How to Teach Kids Playground Safety

By Erin Schreiner, eHow Contributor

Emergency rooms treat more than 200,000 children each year due to injuries incurred on the playground, according to the CDC. Many of these accidents could have been prevented with proper safety precautions. By educating children on the rules of playground safety, schools can effectively reduce the number of playground related injuries that students suffer. To ensure the safety of students, all schools should take the time to provide playground safety lessons in which they explain the potential injuries that could result from carelessness and show students how to keep themselves safe on the playground.

Difficulty: Moderately Easy


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    Show students how each piece of playground equipment is intended to be used. When a manufacturer creates a piece of equipment, they have in mind a certain way in which that piece of equipment should be used. When children deviate too much from the intended method for using equipment, they are more likely to experience an injury. Walk around the playground with your students and demonstrate how you properly play on each piece of equipment. You can ask a student volunteer to complete the demonstrations, or, better still, you can demonstrate yourself. Students love to see their teachers hanging from the monkey bars.

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    Teach children the “Use Two” Rule. Explain to children that they are much less likely to have an accident if they always make sure that at least two limbs are in contact with the playground equipment at all times. When they are climbing, they should use two hands so they have a safeguard if one hand should slip. When standing on the top of a jungle gym, keeping two feet firmly planted will greatly reduce the risk of falling. After explaining the rule, have a volunteer demonstrate what it looks like when this rule is followed so that students have a visual example.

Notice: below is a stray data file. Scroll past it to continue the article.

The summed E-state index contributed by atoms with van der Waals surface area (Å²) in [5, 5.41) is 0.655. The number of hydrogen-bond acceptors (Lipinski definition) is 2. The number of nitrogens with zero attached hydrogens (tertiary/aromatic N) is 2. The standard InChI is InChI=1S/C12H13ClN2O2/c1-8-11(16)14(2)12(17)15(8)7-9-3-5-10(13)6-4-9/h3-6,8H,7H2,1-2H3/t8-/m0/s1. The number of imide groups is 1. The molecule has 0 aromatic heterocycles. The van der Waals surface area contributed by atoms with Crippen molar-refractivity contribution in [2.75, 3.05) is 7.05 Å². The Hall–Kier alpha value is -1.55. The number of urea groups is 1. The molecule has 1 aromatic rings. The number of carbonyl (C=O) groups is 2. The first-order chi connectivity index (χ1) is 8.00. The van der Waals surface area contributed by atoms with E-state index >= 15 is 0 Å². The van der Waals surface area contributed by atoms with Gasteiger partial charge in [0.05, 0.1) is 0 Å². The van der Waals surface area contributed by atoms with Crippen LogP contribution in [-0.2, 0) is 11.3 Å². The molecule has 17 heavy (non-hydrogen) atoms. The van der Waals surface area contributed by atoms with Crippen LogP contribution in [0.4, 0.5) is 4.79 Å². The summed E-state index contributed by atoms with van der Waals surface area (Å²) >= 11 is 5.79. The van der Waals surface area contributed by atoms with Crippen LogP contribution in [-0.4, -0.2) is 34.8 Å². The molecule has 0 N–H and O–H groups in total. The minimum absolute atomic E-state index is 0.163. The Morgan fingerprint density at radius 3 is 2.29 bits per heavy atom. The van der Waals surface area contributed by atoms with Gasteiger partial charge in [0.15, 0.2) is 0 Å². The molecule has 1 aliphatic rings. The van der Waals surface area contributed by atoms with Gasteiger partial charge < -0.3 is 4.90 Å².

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    Create playground rules. Students are more likely to follow rules that they had a hand in creating. Sit down with students and discuss what they think they can do to prevent playground injuries. Students will likely come up with some of the big no-nos such as pushing, horse playing and fighting on their own. You can prompt them with ones that they miss or to add less obvious ones such as follow the teacher’s directions or leave writing utensils in the class. Ensure that all students understand that these rules are there to help them stay safe. Once you have an agreed-upon set of rules, create a colorful poster to display by the door. Students can reference this poster prior to recess to ensure that they know what they need to do.

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    Make Safety First posters. Ask students to create posters that demonstrate playground safety rules. You can assign each student a specific rule to illustrate if you wish, or you can allow them to select whichever one they like. Guide children as they create attention-getting, meaning-filled posters. Older children can write messages, while the younger kids can just draw pictures to convey their ideas. Display these posters around the room for several weeks so they can serve as a constant reminder to be smart and stay safe on the playground.